Joshua Sharp’s recent op-ed about the need for theology and doctrine in ministry resonates with this pastor.
Focusing on just Sharp’s first point about how to address the lack of doctrine in the American church, I encourage every pastor to preach the Bible. Go to the text, and let it speak instead of hunting passages that might support a great sermon idea you have.
If your church still has Sunday morning Bible study groups, use a curriculum that walks you through books of the Bible, and direct home groups or cell groups to do the same.
Yes, encourage Christians to read good books, but stop basing a majority of small group time on Christian-themed books. Go to the source. Read the Bible!
Baptists were once known as “people of the book.” Recapture that. The best and most abundant source of information about God, his commands, promises and desires for his church are in the Bible.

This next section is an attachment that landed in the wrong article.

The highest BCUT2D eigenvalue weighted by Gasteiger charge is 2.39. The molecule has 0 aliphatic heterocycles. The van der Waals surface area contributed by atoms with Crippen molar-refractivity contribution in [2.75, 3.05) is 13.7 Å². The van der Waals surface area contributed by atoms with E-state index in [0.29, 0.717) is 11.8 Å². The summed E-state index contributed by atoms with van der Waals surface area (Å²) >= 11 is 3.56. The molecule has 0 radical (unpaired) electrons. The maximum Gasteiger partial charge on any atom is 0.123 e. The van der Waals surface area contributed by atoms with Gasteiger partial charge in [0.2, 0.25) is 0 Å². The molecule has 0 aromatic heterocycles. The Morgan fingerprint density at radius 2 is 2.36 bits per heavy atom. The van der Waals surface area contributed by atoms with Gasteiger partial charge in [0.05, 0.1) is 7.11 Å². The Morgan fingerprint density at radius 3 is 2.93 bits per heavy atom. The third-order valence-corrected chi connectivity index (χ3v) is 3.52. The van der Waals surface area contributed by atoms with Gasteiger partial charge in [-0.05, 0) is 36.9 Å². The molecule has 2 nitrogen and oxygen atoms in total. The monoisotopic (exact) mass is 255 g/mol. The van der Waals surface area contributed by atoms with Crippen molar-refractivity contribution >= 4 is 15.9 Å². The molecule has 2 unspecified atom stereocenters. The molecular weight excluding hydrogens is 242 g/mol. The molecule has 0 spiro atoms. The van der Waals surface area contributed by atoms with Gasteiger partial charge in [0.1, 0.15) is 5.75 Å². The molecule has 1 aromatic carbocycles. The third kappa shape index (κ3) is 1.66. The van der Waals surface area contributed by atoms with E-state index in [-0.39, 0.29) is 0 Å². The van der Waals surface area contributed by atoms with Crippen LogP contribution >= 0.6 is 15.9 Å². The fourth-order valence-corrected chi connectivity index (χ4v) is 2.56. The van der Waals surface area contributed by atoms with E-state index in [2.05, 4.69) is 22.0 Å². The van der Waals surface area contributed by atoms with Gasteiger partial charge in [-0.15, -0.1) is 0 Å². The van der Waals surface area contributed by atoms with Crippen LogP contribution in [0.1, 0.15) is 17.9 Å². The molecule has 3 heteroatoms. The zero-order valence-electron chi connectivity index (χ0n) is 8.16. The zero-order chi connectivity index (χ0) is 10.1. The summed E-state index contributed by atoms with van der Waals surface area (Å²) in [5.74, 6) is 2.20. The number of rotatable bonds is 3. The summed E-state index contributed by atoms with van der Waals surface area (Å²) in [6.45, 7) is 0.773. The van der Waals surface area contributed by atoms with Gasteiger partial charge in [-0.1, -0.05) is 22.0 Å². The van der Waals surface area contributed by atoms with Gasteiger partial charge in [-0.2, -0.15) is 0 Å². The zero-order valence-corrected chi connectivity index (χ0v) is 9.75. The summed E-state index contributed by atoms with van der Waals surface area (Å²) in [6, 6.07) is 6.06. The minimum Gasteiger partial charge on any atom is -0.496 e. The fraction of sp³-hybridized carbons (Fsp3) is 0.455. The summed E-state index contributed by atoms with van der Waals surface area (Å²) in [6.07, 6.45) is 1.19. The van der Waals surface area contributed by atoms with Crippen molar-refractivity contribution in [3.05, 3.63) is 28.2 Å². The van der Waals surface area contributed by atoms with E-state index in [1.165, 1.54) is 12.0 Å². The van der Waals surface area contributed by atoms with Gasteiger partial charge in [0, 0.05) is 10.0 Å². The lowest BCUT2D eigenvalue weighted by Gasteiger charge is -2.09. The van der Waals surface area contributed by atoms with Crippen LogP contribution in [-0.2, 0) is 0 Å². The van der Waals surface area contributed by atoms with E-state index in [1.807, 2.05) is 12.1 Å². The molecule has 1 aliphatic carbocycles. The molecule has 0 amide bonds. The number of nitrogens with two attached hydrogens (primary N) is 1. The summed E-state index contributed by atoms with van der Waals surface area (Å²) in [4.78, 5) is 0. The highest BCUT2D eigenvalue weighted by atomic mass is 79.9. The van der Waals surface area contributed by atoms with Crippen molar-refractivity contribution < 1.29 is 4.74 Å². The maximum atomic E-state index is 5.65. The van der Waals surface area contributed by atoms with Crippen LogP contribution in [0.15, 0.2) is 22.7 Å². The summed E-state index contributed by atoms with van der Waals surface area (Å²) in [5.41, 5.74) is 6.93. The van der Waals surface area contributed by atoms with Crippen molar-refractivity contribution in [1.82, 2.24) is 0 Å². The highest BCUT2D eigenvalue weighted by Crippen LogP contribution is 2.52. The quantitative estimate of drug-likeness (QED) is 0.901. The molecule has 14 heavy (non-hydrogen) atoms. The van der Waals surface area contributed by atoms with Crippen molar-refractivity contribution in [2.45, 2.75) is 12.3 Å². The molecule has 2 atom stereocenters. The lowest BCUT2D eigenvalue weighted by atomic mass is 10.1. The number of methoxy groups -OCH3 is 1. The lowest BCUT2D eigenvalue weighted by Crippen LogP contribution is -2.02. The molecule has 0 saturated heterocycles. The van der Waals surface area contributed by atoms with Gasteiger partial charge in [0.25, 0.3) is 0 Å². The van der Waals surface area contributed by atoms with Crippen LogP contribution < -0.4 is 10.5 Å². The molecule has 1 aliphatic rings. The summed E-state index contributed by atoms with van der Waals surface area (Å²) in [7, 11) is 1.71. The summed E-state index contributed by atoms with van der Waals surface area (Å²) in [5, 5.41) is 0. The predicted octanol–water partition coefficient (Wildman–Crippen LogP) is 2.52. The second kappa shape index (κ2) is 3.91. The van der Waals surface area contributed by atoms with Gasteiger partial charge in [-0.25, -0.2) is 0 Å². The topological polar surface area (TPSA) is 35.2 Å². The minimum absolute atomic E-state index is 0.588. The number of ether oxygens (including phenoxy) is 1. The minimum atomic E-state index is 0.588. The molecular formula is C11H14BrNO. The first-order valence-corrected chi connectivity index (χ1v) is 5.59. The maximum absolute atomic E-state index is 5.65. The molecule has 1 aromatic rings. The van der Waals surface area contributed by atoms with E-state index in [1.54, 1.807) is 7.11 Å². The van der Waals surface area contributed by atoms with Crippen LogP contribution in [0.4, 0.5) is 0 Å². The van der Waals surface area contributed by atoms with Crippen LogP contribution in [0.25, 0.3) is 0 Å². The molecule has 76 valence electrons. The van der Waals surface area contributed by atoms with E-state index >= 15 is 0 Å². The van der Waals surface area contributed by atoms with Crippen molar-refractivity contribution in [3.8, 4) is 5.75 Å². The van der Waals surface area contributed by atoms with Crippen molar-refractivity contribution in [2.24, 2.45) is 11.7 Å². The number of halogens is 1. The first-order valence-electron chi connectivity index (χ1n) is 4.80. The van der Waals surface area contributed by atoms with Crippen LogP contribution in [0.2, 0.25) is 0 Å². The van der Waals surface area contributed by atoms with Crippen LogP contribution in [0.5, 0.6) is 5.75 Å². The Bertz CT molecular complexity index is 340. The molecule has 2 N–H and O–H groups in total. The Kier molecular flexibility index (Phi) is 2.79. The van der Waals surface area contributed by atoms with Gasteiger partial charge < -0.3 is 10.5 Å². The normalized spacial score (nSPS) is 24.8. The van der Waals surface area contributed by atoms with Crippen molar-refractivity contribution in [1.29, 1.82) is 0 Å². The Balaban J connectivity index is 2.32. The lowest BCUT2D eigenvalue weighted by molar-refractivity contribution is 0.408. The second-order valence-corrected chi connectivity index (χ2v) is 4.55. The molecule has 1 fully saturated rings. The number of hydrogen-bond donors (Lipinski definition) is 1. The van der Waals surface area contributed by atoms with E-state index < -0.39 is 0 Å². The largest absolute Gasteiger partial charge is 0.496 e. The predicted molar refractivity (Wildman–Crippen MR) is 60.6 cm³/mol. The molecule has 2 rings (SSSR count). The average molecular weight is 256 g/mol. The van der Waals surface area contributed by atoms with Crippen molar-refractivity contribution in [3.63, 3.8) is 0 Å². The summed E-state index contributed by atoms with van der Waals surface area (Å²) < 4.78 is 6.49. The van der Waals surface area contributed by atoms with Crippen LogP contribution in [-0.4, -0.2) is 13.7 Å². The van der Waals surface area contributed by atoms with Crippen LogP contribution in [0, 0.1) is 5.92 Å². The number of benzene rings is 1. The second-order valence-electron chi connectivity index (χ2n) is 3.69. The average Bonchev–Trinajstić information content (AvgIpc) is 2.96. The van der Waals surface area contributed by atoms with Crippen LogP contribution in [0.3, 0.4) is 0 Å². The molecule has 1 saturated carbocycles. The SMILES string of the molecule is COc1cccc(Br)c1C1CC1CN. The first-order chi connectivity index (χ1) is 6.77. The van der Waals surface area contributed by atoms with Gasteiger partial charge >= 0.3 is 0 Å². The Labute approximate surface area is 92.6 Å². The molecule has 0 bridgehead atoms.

In my little over 25 years in ministry, I have encountered many church staff who are embarrassed by portions of Scripture. As a result, they don’t preach or teach these passages. In such gatherings, there will be poorly formed or misshapen theologies.
One ought to have a theology for everything he or she does. I know that sounds extreme, but if we are Christ’s body and we exist to bring him glory, how can we not?
I have a theology for where I buy groceries, how I raise my children, when I turn my cell phone off, how I talk to people, how I spend money. I even have a well-developed theology about the use of the word “random.”
So, Mr. Sharp, live and preach theology and doctrine. If our doctrines happen to differ, let’s grab a cup of coffee and a Bible and see where God takes us.
Mathew St. John